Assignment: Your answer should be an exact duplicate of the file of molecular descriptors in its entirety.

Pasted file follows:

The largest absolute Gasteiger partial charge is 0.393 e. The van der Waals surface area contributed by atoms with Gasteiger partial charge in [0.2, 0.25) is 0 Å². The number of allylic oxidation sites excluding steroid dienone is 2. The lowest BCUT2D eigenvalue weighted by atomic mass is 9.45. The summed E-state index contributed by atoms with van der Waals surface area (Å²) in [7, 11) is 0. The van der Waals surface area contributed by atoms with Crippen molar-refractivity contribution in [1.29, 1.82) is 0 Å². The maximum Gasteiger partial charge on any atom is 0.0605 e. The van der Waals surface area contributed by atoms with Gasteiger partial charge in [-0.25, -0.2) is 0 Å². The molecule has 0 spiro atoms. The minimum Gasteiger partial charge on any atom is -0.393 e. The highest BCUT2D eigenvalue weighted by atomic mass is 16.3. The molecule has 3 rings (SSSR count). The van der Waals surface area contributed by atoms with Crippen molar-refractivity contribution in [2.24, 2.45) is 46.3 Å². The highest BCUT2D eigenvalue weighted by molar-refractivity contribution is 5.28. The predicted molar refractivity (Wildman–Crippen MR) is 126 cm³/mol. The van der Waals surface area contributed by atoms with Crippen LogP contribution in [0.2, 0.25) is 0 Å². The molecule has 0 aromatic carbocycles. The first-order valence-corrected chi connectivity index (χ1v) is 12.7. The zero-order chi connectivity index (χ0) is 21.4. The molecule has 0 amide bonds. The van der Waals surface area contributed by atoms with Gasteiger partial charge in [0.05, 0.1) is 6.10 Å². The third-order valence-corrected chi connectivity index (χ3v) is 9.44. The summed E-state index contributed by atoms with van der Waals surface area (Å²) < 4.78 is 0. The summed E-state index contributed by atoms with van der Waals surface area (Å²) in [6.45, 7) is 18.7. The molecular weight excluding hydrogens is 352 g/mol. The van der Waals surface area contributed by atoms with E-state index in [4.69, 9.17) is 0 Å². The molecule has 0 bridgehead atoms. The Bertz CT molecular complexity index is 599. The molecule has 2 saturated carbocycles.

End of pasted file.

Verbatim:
The largest absolute Gasteiger partial charge is 0.393 e. The van der Waals surface area contributed by atoms with Gasteiger partial charge in [0.2, 0.25) is 0 Å². The number of allylic oxidation sites excluding steroid dienone is 2. The lowest BCUT2D eigenvalue weighted by atomic mass is 9.45. The summed E-state index contributed by atoms with van der Waals surface area (Å²) in [7, 11) is 0. The van der Waals surface area contributed by atoms with Crippen molar-refractivity contribution in [1.29, 1.82) is 0 Å². The maximum Gasteiger partial charge on any atom is 0.0605 e. The van der Waals surface area contributed by atoms with Gasteiger partial charge in [-0.25, -0.2) is 0 Å². The molecule has 0 spiro atoms. The minimum Gasteiger partial charge on any atom is -0.393 e. The highest BCUT2D eigenvalue weighted by atomic mass is 16.3. The molecule has 3 rings (SSSR count). The van der Waals surface area contributed by atoms with Crippen molar-refractivity contribution in [2.24, 2.45) is 46.3 Å². The highest BCUT2D eigenvalue weighted by molar-refractivity contribution is 5.28. The predicted molar refractivity (Wildman–Crippen MR) is 126 cm³/mol. The van der Waals surface area contributed by atoms with Crippen LogP contribution in [0.2, 0.25) is 0 Å². The molecule has 0 aromatic carbocycles. The first-order valence-corrected chi connectivity index (χ1v) is 12.7. The zero-order chi connectivity index (χ0) is 21.4. The molecule has 0 amide bonds. The van der Waals surface area contributed by atoms with Gasteiger partial charge in [0.05, 0.1) is 6.10 Å². The third-order valence-corrected chi connectivity index (χ3v) is 9.44. The summed E-state index contributed by atoms with van der Waals surface area (Å²) < 4.78 is 0. The summed E-state index contributed by atoms with van der Waals surface area (Å²) in [6.45, 7) is 18.7. The molecular weight excluding hydrogens is 352 g/mol. The van der Waals surface area contributed by atoms with E-state index in [4.69, 9.17) is 0 Å². The molecule has 0 bridgehead atoms. The Bertz CT molecular complexity index is 599. The molecule has 2 saturated carbocycles.